Monday, February 2, 2009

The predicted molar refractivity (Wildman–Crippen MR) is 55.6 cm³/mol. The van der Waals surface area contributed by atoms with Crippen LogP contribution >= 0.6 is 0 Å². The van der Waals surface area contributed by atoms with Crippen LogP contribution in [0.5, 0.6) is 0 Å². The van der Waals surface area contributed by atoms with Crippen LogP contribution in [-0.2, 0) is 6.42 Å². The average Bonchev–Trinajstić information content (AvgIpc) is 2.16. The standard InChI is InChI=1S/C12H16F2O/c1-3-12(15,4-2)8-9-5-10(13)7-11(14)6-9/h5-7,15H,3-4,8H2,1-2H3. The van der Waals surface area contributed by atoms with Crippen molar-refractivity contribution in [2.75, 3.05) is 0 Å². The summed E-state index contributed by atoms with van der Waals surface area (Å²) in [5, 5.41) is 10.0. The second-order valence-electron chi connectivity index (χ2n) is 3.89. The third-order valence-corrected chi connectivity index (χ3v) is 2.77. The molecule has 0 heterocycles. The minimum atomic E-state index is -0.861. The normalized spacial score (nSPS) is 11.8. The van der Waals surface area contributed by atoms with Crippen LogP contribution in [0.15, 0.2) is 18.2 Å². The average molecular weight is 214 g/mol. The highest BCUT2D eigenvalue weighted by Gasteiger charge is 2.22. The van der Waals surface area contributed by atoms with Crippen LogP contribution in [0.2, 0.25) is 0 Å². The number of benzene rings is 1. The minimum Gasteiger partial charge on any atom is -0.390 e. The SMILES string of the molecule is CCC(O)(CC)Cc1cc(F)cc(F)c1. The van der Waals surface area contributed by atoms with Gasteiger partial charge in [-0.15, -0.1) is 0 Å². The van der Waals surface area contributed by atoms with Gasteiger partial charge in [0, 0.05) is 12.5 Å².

In the beginning of 1969 Bulgarian football was ‘reorganized’ in mid season – the Fall leg was already finished. ‘Reorganizations’ were nothing new in Bulgarian football, but this one was sinister: out of the blue mergers were ordered. Lokomotiv was amalgamated with Slavia (Sofia), becoming ZSK Slavia. Levski was amalgamated with Spartak (Sofia) and lowly Sportist (Kremikovtzi, a village, administratively part of Greater Sofia) under the name Levski-Spartak. CSKA was amalgamated with Second Division club Septemvri (Sofia), changing its full name from CSKA Cherveno Zname (Red Banner) to CSKA Septemvriisko Zname (September Banner – if the name of the month is amusing, there is reason – ‘September’ is short for two Communist events – the September Uprising in 1923 and the ‘Communist Revolution’ in September 1944. Then, in 1944, the Communists came to dictatorial power. There was no ‘revolution’, but invasion of the Soviet Red Army, giving power to Communists – however, the official ‘history’ said ‘revolution’ and massive one at that. Hence, ‘September’ meant that ‘revolution’.) The absurdity was completed by sudden inclusion of Third Division club in the First Division (which was two clubs short after the mergers) – Akademik (Sofia), ‘students’ club, was to continue in the spring half of the season with the points of former Spartak. ZSK Slavia took over the points of Slavia, and no longer existent Lokomotiv was… kept in the final table, finishing last with the points won in the Fall. It was interesting what would have happened, if the points of their 15 Fall games kept no longer existing club above the relegation zone, but eventually other teams won more points thanks to playing 30 seasonal games. The mergers were nasty in many respects: three of the old traditional clubs were practically annihilated. Slavia is the oldest Bulgarian club in existence and had loyal followers. Lokomotiv is also old, having traditional fan base, and if there was a thorough ‘working class’ club, it was Lokomotiv. It was found by railroad workers – its original name was ZSK (Zheleznicharski Sporten Club – Railroad Workers Sports Club). However, Communists were not fond of classic workers club, and not only in Bulgaria – when they came to power in Eastern Europe, they established their own ‘workers clubs’, attached to the Secret Police and the Army (some ‘working class’!), naming them after Soviet clubs of the same breed: Dukla (Prague) – Czechoslovakian army club; Partizan (Belgrade) – the army; Steaua (Bucharest) – the army, and Dynamo (Bucharest) – the Police; Dynamo (Berlin) – the East German ‘Stasi’ Police, and so on. In Bulgaria it was CSKA (Sofia) – the army, named after CSKA (Moscow) and Spartak (Sofia) – the Police. CSKA – founded in 1948 – was the government club, heavily promoted from day one: the best players were invited to the club and they completely dominated the 1950s. Unlike other clubs, CSKA hardly had any player developed in their youth system – they simply took the best players of other clubs, which was not difficult at all: players were taken for their army service, paid better than anywhere else, and occasionally threatened. And just to cover all angles, the army created vast satellite system – at least three other Bulgarian clubs playing in First Division were army clubs (the results of them playing against CSKA were known in advance). However, successful club becomes popular eventually – CSKA had the second largest fan base by 1960. Spartak (Sofia), by contrast, had no fans at all – they were also created by the Communist government, but not so heavily promoted. A new club and Police club at that, Spartak were disliked. But after 1965 they had very strong team – in footballing terms, always a pity: good team playing at empty stadium. (By the way, Akademik were also in this situation in the 1970s and early 1980s. Unlike Spartak, Akademik still exists and still has no fans.) The 1960s were difficult for CSKA – suddenly other clubs were winning championships and it is interesting to look at the ‘mergers’: every champion of 1960s seized to exist in 1969. The first were the provincial clubs – Communist states promoted clubs from the capital city. In 1967 two Plovdiv clubs disappeared – Botev (champions in 1967) and Spartak (champions in 1963) were merged into Trakia (A lowly third club was also part of the merger – Akademik, but nobody even remembers them. Botev’s fans never chanted ‘Trakia’ – always ‘Botev’, to the annoyance of the Communist regime.) Lokomotiv (Sofia) were champions in 1964. They were merged with Slavia, an old rival, and also a club affiliated with the army by 1969. It was a disaster – traditionally, clubs, players, fans disliked each other. Even Communist approved functionaries of both clubs found impossible to work together with the ‘opposition’. Fans massively withdrew their support – and many never returned, moving to support other clubs. Most likely, that was exactly the aim of the government – to destroy traditional fan base. It was successful plot – today both clubs (the merger lasted only two years) have pitiful number of fans. Nikola Kotkov was so disgusted, he moved to play for Levski – at least to play with his good friend Gundy. But it was not exactly moving to Levski – it was moving to Levski-Spartak. Levski were also champions – in 1965 and 1968, thus, for 5 years between 1960 and 1968 CSKA was ‘robbed’ from the title. Levski was the most popular club in Bulgaria and the only club disrupting CSKA’s dominance. It was already the most popular Bulgarian club in 1944, when the Communists became the rulers of the country. At that time Levski was attacked as ‘Fashist’ club – nothing true in that, but popularity had to be curbed. Thus, Levski became the ‘people’s club’, opposing the system and a victim of the system, at least in the minds of the fans. And its popularity grew, creating a classic derby – Levski vs CSKA. People vs Government. Nothing helped… Levski was renamed during the 1950s into Dynamo, but the fans still came to the stadium and chanted ‘Levski’ (the club is named after the most popular and beloved Bulgarian revolutionary of 19th century – Vasil Levski. Even the name meant opposition to the state and freedom.) The club was not attached to powerful state organs or enterprise, to keep it poor and isolated, yet, homegrown players were capable of beating the Army’s stars. For a while the club was attached to the State Post, a humiliation, for postmen are traditionally ridiculed in Bulgaria (the image of a postman is lazy good-for-nothing person munching sunflower seeds). Did not help – fans remained loyal. And… Levski trashed CSKA in November 1968 7-2. The biggest humiliation ever (only after the fall of Communism the record was bettered – 7-1 in 1994.) But it was 1968 – the scary ‘Prague Spring’. Who knows what may had happen – Levski fans were real or possible anti-Communists. And to some degree, the fans of other popular clubs. Crowds at stadiums were considered risky – massive numbers of people, gathered freely, without any government control, so unlike obligatory gatherings for state holidays and parades. Very unpredictable – ‘Down with CSKA’ may change quickly to ‘Down with Communism’, chanted by thousands. The crowd may easily spill on the streets after the game – the ghost of spontaneous anti-Communist demonstration pricked constantly the state. The very chant ‘Down with CSKA’ smelled of anti-Communism… Every Levski match was heavily guarded by mounted Police, aiming at quick dispersal of the fans after the end of the game. Which was difficult too, for many fans came from the provinces, and had to be whipped back to the train station as quickly as possible – the state did not like unaccounted for people lingering in the capital. The trouble was, those provincials had to be somewhat packed for easier control on the their road to the trains – that is, they had to be concentrated in a crowd, just to avoid potentially dangerous ‘crowding’. Football games were big trouble. Merger with the Police made sense – for sure, it was going to alienate fans. I am not talking here for some Traffic Cops – it was the State Security, the Bulgarian equivalent of KGB. The idea of supporting the arch-Communist institution was revolting – large section of old fans quit going to the stadium in disgust. My father was one of this group, and so was I. The new club included half of the Spartak squad – these players were not accepted for years by the fans, they were ‘suspect’ more or less until 1975. Some big favorites of the fans were forced to end their careers. All players had to become Communist Party members in order to be employed as Police officers (every club in Communist country consisted of ‘amateur’ players employed otherwise – a Police club, therefore, consists of Police officers, kicking the ball in their ‘spare time’… but nobody can be employed by the Secret Police, unless he is a well checked Party member… so there.) Unlike Lokomotiv and Slavia, there was no big trouble in Levski-Spartak – rather obvious, since the Secret Police took over: objections were not to be voiced safely. There was one known rebellion, coming from Spartak player – the old great goalkeeper Georgy Naydenov refused to play for the new club. For him, it was unacceptable to play for Levski – he was CSKA player for years, spending his last football seasons in Spartak. Not big deal, though… he simply retired, and good thing too, for it was unlikely Levski fans to cheer him. However, the merger changed the nature of Levski – it became like CSKA: a club robbing other clubs of their players. The Minister of Internal Affairs (the Police, with the Secret Police on top) was Levski fan… which was not flattering for traditional Levski fans – Levski was becoming too close to the state, and therefore, similar to CSKA. The funeral of Gundy and Kotkov became political problem because of the Minister – a problem with nasty results, and a problem fueling myths and speculations. (The third club, merged with Levski, was insignificant affair – the Second Division Sportist belonged to giant and hated metallurgical enterprise, polluting Sofia to this very day, and now CSKA is related to it, in a weird turn of affairs – club and plant have the same owner. But this relation did not bring fruits – the Police was the real trouble. Sportist was quietly removed from Levski-Spartak, preserving remote affiliation in secondary sports for some years. In football – no significance.) Mergers were completed in the provinces too: Cherno More (Varna) was amalgamated with lowly local club, Akademik, but kept the name Cherno More (Black Sea, in translation). Two clubs from the mining city of Pernik were also merged – Minyor (Miner) and Metalurg (Metallurgist) under the name Krakra Pernishki (Krakra of Pernik, a medieval Lord, famous for resisting the Ottomans). The merger did not last. Both cases seemed to be only a camouflage of the real mergers – nothing disruptive came out of them, the Varna club even preserving the old name. In Pernik fans continued to support, shouting ‘Minyor’ (Metalurg never had solid fan base, nor they played higher than Second Division football until mid-1990s) – in a few years the club was once again Minyor and Metalurg reappeared separately too (Pernik is somewhat special case: never really big to challenge the football establishement, they had loyal working class following, which also tended to support Levski. Minyor is the traditional club, belonging to the coal mines. But the city had another big industrial employer – a metallurgical plant, which also run sports club. It was more rivalry between the heads of different industrial enterprises, disguised under the Communist concept of larger industries having sports clubs, ideally – but never in reality – supported by the workers of the corresponding industry. As it was and is, Minyor is the only club Pernik fans support. Yet, the city been relatively small, same fans supported Metalurg in another sport – they were the only ice-hockey club outside Sofia, and it was a matter of Pernik pride to support the hockey team against the big clubs from the capital.) As for CSKA, it was a merger for the sake of appearances. The army had been merged with Septemvri some years ago. By 1969 Septemvri was small club of no imporatance and hardly any fan base, playing in Second Division. It was also a club established after 1944, like CSKA. The name was opportune, changing nothing and signifying nothing sinister for the fans of CSKA. No players were taken in the ‘new’ club – unlike the other mergers, there were no tensions, no rivalries, no superfluous players, no grumblers, no players to be ‘approved’ or ‘disapproved’ were they fit for Party membership and Army ‘employment’. There was no team to be forged from two squads. CSKA ended in perfect condition to win the championship – and it did. The merger was just for face – to hide somewhat the real aim, to pretend some real reorganization of Bulgarian football and not simply destruction of the old clubs. Later Septemvri was quietly removed from CSKA and reestablished (today playing in Bulgarian 4th Division). In footballing terms, the ‘reorganization’ copied those of the late 1940s and 1950s – constant mergers, renaming, new clubs, keeping most clubs in uncertain flux, and peeling away fans, but never really touching the Communist club. Thus, the reorganization appeared to aim at restoring the hegemony of CSKA of the 1950s, by same method employed then. To me, the aim was largely political – to prevent even the slightest possibility for emerging of opposition via football support. Czechoslovakia was too hot in 1968-69. Football aims were secondary, however tempting.